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A hidden catalysis: metal-, and organocatalyst-free one-pot assembly of chiral aza-tricyclic molecules containing six contiguous stereocenters

revised on 09.12.2020, 18:01 and posted on 10.12.2020, 07:25 by Dung Do

Chiral molecules with their defined 3-D structures are of paramount importance for the study of chemical biology and drug discovery. Having rich structural diversity and unique stereoisomerism, chiral molecules offer a large chemical space that can be explored for the design of new therapeutic agents.1 In practice, chiral architectures are usually prepared from organometallic and organocatalytic processes where a transition metal or an organocatalyst is tailor-made for a desired reaction. As a result, developing a method that enables rapid assembly of chiral complex molecules under a metal- and organocatalyst-free condition represents a daunting challenge. Here we developed a straightforward one-pot procedure to create a chiral 3-D structure from 2-D structures and an amino acid without any chiral catalyst. The center of this research is the design of a special chiral spiroimidazolidinone cyclohexadienone intermediate, a merger of a chiral reactive substrate with multiple nucleophillic/electrophillic sites and a transient organocatalyst. This unique substrate-catalyst (“sub-catalyst”) dual role of the intermediate was displayed in its aza-Michael/Michael cascade reaction with an α,β-unsaturated aldehyde under an iminium/enamine catalysis. The enhanced co-ordinational proximity of the chiral substrate and catalyst in the transition state resulted in a substantial steric discrimination and an excellent overall diastereoselectivity. Aza-tricylic molecules with six contiguous stereocenters were assembled from N-alkylated aminophenols, α,β-unsaturated aldehydes and chiral α-amino acids under a hidden “sub-catalysis” where the strategically produced “sub-catalyst” does not present in initial components of the reaction. The success of this methodology will pave the way for many efficient preparations of chiral complex molecules.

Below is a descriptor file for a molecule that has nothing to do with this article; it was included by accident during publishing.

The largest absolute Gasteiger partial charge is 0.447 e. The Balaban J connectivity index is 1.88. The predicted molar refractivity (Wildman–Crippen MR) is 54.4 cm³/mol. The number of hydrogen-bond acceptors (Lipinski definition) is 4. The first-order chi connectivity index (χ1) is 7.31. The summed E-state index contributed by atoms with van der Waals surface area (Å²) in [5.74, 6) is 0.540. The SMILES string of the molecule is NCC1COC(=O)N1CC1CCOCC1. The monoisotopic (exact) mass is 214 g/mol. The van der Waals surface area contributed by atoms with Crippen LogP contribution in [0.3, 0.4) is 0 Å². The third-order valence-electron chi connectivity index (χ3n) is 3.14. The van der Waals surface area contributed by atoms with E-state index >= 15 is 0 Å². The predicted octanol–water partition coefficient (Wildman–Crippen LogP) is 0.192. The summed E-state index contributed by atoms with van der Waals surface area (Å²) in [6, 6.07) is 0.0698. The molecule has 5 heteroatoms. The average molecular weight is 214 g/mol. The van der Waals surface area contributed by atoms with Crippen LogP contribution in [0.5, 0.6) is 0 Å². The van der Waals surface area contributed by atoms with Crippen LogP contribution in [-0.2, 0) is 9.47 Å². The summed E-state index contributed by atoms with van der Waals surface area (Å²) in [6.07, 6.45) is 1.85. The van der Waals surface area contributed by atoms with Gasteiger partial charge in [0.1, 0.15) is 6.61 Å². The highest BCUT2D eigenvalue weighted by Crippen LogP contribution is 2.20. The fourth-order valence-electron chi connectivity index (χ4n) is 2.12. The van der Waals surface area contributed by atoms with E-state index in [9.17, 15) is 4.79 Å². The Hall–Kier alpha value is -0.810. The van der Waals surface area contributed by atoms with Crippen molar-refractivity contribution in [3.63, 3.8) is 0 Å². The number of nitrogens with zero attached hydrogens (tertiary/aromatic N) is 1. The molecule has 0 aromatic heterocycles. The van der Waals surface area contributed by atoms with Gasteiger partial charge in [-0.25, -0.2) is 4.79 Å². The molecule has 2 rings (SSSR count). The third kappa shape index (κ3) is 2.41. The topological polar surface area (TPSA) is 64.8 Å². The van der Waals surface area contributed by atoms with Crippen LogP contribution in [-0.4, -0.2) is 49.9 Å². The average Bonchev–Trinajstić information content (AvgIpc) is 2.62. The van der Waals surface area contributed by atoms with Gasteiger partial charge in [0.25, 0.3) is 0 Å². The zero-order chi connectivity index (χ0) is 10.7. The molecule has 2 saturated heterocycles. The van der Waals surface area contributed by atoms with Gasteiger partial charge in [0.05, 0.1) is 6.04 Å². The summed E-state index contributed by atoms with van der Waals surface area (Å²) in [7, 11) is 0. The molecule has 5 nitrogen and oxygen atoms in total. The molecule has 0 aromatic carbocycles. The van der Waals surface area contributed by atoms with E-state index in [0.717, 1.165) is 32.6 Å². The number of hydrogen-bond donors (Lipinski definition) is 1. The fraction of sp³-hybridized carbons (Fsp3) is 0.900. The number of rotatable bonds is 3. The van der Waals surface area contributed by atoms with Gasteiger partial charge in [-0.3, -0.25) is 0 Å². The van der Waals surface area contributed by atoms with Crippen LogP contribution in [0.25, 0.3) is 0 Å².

Email Address of Submitting Author


Vietnam National University, University of Science, Hanoi



ORCID For Submitting Author


Declaration of Conflict of Interest

No conflict of interest

Version Notes

Second version